An economic summit with a purpose – by Roy Green

A jobs and skills summit will open in Sydney tomorrow amid inflation, rising interest rates and skills shortages that further weaken Australia’s industrial infrastructure. Here, Roy Green examines the summit landscape and what it means for industry policy.

Although this week’s Jobs and Skills Summit takes place under different circumstances than its 1983 Hawke-Keating predecessor, the point of both is the same. That is to say to generate a consensus not only around the distribution of wealth but also its production.

The popular truism that you have to make the pie bigger to divide it remains a truism of obvious validity. But the relationship between production and distribution in a modern economy is more complex than the truism allows.

Henry Ford’s genius was to raise wages to a level that would reduce absenteeism from work, increase productivity, and enable labor to purchase the products it was proud to produce. This is the beginning of the industrial middle class.

In his practical, business-oriented way, Ford anticipated the ideas of John Maynard Keynes who established the role of effective demand in stimulating non-inflationary growth throughout the economy, with government pulling the levers budgets.

The problem in Australia is that we have reached the limits of demand management as an engine of growth, after the massive stimulus measures applied during the Covid-19 crisis. We now have full employment alongside skill shortages in key sectors of the economy.

We are also experiencing an inflationary surge, but unlike the 1970s and 1980s, this apparent recovery has its origins not in domestic wage pressures but in supply-side factors, such as global supply chain disruption. , weather events and monopoly growth.

Treasury analysis found Australian business ‘margins’, measuring the gap between production costs and prices, increased by 6% over a 15-year period. This is associated with a slowdown in the “dynamism” of firms, as fewer high-productivity firms start up and fewer low-productivity firms exit.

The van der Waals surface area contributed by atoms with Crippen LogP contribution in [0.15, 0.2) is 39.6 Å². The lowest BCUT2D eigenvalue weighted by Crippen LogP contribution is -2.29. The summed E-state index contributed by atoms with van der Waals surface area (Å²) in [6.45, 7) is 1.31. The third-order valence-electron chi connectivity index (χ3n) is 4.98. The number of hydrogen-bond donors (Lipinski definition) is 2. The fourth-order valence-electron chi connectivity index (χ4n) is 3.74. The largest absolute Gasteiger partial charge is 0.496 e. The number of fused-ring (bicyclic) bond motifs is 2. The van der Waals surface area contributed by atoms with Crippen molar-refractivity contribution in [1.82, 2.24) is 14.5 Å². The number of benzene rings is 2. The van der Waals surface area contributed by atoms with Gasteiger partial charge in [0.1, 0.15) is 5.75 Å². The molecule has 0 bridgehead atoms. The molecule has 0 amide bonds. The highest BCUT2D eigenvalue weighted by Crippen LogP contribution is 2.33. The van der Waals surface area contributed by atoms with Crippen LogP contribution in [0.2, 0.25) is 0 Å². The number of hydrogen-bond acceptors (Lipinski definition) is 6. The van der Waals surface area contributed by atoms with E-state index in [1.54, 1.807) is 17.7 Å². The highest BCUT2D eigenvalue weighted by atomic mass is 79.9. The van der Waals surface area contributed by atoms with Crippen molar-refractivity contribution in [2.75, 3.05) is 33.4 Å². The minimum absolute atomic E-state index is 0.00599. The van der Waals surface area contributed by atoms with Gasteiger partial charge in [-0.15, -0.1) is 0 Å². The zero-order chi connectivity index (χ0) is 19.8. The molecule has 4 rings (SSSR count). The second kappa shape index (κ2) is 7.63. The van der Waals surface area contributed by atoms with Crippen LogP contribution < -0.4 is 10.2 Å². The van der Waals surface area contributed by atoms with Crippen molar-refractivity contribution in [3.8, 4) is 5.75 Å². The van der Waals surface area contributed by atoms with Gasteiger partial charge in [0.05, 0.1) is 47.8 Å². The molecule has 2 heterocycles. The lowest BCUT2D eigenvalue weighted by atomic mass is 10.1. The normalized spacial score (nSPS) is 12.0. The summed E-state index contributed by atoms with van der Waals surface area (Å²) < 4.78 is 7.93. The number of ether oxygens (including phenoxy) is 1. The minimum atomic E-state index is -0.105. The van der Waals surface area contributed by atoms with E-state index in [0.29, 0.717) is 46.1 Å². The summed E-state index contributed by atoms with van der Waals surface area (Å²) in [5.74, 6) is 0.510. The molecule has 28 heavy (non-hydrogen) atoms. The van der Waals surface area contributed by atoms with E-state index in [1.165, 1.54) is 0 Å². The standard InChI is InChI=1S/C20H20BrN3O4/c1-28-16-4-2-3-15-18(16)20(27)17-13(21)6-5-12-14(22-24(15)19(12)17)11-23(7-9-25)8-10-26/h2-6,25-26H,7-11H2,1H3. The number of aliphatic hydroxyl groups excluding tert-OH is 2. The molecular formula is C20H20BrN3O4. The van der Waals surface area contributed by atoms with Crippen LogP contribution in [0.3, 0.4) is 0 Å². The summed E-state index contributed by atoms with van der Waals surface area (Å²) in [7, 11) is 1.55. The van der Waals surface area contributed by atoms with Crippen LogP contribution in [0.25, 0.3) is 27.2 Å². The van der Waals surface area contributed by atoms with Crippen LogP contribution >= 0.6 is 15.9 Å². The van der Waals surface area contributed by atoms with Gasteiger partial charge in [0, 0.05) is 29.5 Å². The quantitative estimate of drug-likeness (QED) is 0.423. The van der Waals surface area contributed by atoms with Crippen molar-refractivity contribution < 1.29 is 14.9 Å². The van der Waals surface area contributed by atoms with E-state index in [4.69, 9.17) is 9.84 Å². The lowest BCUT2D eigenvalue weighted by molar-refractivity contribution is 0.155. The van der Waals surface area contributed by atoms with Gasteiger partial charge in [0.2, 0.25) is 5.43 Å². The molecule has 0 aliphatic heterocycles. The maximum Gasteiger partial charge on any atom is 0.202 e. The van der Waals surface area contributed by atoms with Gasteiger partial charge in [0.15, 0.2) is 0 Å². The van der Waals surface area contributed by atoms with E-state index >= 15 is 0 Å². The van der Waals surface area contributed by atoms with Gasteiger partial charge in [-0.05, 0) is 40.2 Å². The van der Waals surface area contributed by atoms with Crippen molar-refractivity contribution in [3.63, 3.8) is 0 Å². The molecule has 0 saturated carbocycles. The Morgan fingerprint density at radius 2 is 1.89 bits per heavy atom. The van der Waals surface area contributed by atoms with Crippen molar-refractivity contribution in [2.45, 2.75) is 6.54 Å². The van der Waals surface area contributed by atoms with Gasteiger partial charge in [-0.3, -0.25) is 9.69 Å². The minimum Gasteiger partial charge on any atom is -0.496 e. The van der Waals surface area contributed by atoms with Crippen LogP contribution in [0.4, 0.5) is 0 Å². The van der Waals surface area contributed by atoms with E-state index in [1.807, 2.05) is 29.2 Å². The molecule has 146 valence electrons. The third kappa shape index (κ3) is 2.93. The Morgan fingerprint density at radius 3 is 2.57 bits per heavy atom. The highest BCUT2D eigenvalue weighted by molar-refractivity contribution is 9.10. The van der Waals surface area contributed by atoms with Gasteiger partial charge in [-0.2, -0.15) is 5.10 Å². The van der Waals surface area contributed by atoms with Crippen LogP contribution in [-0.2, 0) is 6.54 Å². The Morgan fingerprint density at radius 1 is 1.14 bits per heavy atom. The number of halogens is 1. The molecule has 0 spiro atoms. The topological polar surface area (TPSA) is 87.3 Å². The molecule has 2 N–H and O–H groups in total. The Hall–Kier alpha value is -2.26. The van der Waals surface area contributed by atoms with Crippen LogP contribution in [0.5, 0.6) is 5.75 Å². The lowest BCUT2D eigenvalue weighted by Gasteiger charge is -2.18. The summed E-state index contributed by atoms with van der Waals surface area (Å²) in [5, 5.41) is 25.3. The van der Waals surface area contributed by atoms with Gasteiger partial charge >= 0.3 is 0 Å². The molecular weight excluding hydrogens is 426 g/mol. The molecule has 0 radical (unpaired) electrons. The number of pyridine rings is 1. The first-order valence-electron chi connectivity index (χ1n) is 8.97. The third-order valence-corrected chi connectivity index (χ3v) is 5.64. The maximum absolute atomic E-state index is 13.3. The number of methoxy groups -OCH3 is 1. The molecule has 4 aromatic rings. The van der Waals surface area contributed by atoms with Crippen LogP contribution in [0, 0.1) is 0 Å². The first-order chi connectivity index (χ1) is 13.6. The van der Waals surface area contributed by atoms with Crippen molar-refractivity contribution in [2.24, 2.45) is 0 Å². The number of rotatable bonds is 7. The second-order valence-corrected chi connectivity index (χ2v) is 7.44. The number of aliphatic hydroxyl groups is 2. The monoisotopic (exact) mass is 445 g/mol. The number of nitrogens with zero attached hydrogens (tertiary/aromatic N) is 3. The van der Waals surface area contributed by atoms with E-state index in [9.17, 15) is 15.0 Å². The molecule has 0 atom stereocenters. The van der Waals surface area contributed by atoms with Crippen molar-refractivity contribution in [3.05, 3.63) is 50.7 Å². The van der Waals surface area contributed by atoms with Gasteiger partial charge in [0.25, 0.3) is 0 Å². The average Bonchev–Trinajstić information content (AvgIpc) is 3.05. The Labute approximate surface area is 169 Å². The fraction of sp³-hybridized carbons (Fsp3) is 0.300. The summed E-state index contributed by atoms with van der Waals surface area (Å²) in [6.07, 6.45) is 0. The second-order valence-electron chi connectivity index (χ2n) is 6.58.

Previous research by the US Federal Reserve has shown that when an industry is concentrated, the costs it passes on to consumers “increase by about 25 percentage points”. Instead of productivity-enhancing competition, the result is innovation that stifles focus.

This is a global phenomenon, reflected in the European Central Bank’s conclusion that “profits have recently been a key driver of total domestic inflation”. And yet, assuming that if you have a hammer, everything looks like a nail, our own Reserve Bank is focusing on demand with interest rate hikes.

The inevitable result will be slower growth and reduced ability to service our debt, except to the extent that the current commodity price spike offers temporary fiscal relief. This brings us to the supply-side challenge that must be addressed in any credible plan for long-term growth and jobs.

We are already seeing that Australia’s narrow trade and industrial structure, based on the export of unprocessed raw materials, makes us more vulnerable to external shocks. It also hampers our ability to transition to a more competitive and dynamic knowledge-based economy.

The latest Harvard Economic Complexity Rankings, which measure the diversity and research intensity of exports, show Australia slipping further to 91st out of 133 countries, just ahead of Namibia. Meanwhile, our manufacturing trade deficit has doubled over the past two decades to $180 billion.